War on Us: How the War on Drugs and Myths about Addiction Have Created a War on All of Us
Featuring Colleen Cowles, JD, author of War on Us: How the War on Drugs and Myths about Addiction Have Created a War on All of Us; moderated by Jeffrey A. Singer, MD, Senior Fellow, Cato Institute.
Fifty years after President Richard Nixon declared a “war on drugs” and implemented the Controlled Substances Act (and over a trillion taxpayer dollars later), the United States has the highest drug‐use, overdose, and incarceration rates in the developed world. Nearly half of all federal prisoners are serving time for drug‐related crimes. The war on drugs denies proven, safe pain relief to patients with severe illnesses or chronic pain. It empowers law enforcement to break down the doors of innocent people. It triggers shooting wars between rival drug‐dealing gangs, killing children in the crossfire. It empowers the Drug Enforcement Administration to surveil patient medical records, jeopardizing privacy and the patient‐doctor relationship. It has empowered the U.S. government to use asset forfeiture law to seize more assets from its citizens than the amount stolen in all reported burglaries combined.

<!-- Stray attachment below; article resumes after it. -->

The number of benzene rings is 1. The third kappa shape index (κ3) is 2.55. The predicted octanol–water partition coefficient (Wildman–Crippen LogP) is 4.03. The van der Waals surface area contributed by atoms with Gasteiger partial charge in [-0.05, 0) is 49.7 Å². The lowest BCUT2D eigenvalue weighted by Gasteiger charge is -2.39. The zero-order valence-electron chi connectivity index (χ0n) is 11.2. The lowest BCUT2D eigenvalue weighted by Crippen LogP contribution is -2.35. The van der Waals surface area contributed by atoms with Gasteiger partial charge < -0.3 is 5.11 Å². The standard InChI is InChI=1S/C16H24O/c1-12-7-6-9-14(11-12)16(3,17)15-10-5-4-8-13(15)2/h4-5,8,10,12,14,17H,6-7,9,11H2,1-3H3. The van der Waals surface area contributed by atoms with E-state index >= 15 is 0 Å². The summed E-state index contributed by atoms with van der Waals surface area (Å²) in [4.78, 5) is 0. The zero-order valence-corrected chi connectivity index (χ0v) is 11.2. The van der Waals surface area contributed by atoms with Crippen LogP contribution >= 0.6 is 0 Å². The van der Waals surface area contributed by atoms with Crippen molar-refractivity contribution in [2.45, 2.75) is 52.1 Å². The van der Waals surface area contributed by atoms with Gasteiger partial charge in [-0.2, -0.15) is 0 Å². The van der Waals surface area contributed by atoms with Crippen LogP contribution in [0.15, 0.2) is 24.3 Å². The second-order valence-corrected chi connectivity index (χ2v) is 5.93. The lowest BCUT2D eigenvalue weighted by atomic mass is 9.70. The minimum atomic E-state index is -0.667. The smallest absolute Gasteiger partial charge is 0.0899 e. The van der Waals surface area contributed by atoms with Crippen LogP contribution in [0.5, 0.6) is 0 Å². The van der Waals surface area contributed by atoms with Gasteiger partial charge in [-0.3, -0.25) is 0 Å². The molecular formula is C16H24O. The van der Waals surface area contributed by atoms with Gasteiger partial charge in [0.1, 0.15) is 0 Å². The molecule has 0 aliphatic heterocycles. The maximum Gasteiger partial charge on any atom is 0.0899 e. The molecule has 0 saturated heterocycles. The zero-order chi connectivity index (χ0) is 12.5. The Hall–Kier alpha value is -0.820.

In War on Us: How the War on Drugs and Myths about Addiction Have Created a War on All of Us, author Colleen Cowles provides a comprehensive, evidence‐based examination of the war on drugs and all its victims, clarifies common misconceptions of drug use and addiction, and offers a blueprint for reform.
Join us Wednesday, March 18, 2020, as Cowles discusses her important and powerful book.
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